• The convergence between modern science and religion exemplified by the Mind and Life Institute mentioned in a previous blog.

These events are all part of global Megatrend #1: towards Yin. An interesting convergence that is worth watching is that between transpersonal psychology (Quadrant 3 science moving towards Quadrant 4) and Tibetan Buddhism (the only major religion that straddles Quadrants 1 and 4).

If mainstream scientific practice has been outward-looking, then its inward-looking mirror-image is Tibetan Buddhism. While modern science has developed empiricism (which is consensual corroboration using outward-looking data) for over 3 centuries to its present height, Tibetan Buddhism is unique in having developed the practice of consensual corroboration using inward-looking or experiential data gathered by thousands of monk-practitioners (lamas) for over 12 centuries. Quoting Thurman again:

    “In Western culture, the last frontiers of our material conquest of the universe are in outer space. Our astronauts are our ultimate heroes and heroines. Tibetans, however, are more concerned about the spiritual conquest of the inner universe, whose frontiers are in the realms of death, the between, and contemplative ecstasies. So, the Tibetan lamas who can consciously pass through the dissolution process, whose minds can detach from the gross physical body and use a magical body to travel to other universes, these ‘psychonauts’ are the Tibetans’ ultimate heroes and heroines.”

experiencing outer vs inner universe

The above critique of prevailing scientific practice is part of a paper I wrote in 2004 entitled “Patotoo: an Indigenous Concept of Validity and Some Implications” which was published in 2005 by the Institute of Spirituality in Asia as part of the book “Hiyang: Papers of the Colloquium on Research Methodologies in the Study of Spiritualities in the Philippines.” If you want to receive a copy of this paper, please email me (serafin.talisayon@cclfi.org).

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Evolving Forms of Governance

May 20, 2009

As I type these words I am enjoying the view of Kowloon across the Hong Kong harbour. Beyond Kowloon I can see the distant mountains in the New Territories. Somewhat to my left are the mountains of Hong Kong Island. I can see the moon-shaped Peak Tower on Victoria Peak over the high-rise buildings in Causeway Bay.

Panoramic views from a high place always bring me to a quiet space within me. Very early this morning, in the twilight zone between sleeping and waking, I again experienced an in-flow of new ideas — a process that happens to me countless times before. I am not sure exactly how the process takes place. After I receive them, my mind then shapes and clothes them into words, paragraphs and figures. Today the ideas came at the right time so that they can find their way into this blog. The middle three diagrams below are explicit rendering of the ideas that came to me this morning.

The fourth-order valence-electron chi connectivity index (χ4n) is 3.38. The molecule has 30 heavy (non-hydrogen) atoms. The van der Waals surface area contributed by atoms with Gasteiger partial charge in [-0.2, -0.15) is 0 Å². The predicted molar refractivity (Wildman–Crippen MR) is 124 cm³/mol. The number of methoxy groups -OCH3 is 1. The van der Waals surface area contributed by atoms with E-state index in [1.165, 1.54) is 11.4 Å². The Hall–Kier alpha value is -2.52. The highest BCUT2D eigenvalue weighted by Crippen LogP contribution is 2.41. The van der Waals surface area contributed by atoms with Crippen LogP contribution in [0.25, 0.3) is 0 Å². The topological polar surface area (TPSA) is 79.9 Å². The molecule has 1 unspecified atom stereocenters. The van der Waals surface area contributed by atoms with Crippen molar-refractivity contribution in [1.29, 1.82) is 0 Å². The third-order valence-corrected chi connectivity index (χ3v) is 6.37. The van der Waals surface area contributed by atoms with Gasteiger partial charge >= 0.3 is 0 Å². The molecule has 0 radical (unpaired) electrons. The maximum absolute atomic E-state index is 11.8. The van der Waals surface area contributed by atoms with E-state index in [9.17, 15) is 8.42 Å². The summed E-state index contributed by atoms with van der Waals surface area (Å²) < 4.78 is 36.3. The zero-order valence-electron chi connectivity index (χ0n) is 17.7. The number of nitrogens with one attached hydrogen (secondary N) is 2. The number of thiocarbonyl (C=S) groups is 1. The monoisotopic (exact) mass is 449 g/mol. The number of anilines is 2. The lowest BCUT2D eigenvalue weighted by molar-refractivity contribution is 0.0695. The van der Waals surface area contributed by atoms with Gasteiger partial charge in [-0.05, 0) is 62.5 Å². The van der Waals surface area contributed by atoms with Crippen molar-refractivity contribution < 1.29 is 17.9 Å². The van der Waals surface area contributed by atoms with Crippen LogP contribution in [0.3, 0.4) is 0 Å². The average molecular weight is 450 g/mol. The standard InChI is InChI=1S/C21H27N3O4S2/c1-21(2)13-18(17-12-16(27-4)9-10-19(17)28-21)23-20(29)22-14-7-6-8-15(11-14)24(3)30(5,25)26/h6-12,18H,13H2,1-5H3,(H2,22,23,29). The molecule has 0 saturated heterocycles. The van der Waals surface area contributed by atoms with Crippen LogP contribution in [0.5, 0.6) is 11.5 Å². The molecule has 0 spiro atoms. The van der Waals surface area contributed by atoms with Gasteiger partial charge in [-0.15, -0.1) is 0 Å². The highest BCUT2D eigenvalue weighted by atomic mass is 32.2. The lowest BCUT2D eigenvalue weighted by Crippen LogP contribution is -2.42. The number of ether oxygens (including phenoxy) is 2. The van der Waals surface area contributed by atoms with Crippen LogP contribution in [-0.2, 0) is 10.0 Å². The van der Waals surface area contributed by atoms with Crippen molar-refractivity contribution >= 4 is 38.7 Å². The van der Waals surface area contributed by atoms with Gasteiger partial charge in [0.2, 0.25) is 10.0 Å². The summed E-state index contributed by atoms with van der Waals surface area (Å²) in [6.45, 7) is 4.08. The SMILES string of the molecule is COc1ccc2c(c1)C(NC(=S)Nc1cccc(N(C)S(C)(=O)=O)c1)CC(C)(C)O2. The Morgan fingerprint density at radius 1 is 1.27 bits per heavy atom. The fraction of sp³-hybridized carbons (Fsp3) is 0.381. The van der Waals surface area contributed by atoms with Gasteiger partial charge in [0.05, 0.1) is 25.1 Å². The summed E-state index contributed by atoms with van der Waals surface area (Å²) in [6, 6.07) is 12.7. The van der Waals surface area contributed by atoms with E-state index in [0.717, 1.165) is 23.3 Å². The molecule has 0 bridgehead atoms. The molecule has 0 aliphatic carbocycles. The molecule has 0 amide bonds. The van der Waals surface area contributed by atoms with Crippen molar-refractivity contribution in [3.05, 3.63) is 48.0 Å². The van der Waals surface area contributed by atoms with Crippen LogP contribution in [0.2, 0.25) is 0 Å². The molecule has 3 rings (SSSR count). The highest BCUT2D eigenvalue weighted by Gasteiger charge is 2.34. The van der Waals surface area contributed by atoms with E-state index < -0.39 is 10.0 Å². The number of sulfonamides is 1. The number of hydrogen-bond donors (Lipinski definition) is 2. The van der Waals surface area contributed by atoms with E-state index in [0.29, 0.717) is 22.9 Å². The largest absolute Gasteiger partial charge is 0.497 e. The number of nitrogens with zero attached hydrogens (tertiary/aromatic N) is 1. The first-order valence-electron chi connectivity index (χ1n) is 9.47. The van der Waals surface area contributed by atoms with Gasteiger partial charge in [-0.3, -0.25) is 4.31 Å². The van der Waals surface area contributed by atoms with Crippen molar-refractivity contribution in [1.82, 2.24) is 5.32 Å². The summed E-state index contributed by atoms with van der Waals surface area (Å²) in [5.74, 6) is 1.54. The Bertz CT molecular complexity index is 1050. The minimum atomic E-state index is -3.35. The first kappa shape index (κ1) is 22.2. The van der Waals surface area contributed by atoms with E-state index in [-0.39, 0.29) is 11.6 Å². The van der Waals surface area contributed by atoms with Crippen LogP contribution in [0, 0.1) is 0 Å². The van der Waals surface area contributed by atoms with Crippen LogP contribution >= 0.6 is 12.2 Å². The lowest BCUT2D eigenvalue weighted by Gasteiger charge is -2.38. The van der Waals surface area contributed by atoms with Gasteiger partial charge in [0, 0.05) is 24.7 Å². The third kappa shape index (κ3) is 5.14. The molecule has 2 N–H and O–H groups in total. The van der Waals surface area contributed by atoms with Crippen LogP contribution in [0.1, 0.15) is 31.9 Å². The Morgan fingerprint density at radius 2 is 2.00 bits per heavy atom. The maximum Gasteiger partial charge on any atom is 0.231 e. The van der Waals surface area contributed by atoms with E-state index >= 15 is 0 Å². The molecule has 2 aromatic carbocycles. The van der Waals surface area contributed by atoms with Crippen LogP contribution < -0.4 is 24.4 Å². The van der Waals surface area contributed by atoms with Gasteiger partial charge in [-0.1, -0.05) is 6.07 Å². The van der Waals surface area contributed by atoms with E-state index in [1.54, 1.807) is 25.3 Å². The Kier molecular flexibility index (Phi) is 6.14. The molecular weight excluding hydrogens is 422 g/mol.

Following the long-term evolutionary framework in the last blog (see “Q27- Combining Megatrends #1 and #2: the Next Societal Innovations?”), we can see that forms of governance have been evolving also according to the two megatrends (the 3×3 diagram below was first presented to the Futuristics in Education course for Malaysian senior education officers last August 23, 2005 at SEAMEO INNOTECH). Glocality and counter-glocality were discussed in the previous blog on “More Power to Glocals!”

governance 1

The great American democratic experiment can be viewed as a steady movement towards the lower left or indigo quadrant, the direction of the two megatrends (see previous blog). It remains to be seen how it will further evolve in the next centuries.

governance 2

Tibetan Buddhism was never a centralized and doctrinaire religion from the beginning; it has been an independent experiential and learning-oriented practice among generations after generations of lamas or monks across Tibet, Mongolia and elsewhere.

Potala Palace (photo credits to Wikimedia Commons)

Potala Palace (photo credits to Wikimedia Commons)

The political loss of Tibet to the Peoples Republic of China led to the farther spread of Tibetan Buddhism as a personal practice across the globe; from our framework, this is movement towards the indigo quadrant. What has happened is consistent with what Padma Sambhava, the founder of Tibetan Buddhism, prophesied 1200 years ago that the Tibetan people “will be scattered like ants across the face of the Earth.”

governance 3

However, we see from our framework that the evolution of Christianity was regressive from Pentecost up to the Middle Ages, and then it reversed back towards the indigo quadrant starting with the Protestant Reformation and continuing with Vatican II reforms.

governance 4

The modern corporation is also evolving (see my blog on “From corporate disregard to corporate embrace of stakeholder capital to socially-embedded corporations”). The advent of knowledge management, organizational learning/presencing, corporate social responsibility or CSR practices, the power shift (see Alvin Toffler and Daniel Bell) to knowledge workers/enterprises and a “flatter world” according to Thomas Friedman, are forces that tend to push the modern corporate practice towards the indigo quadrant.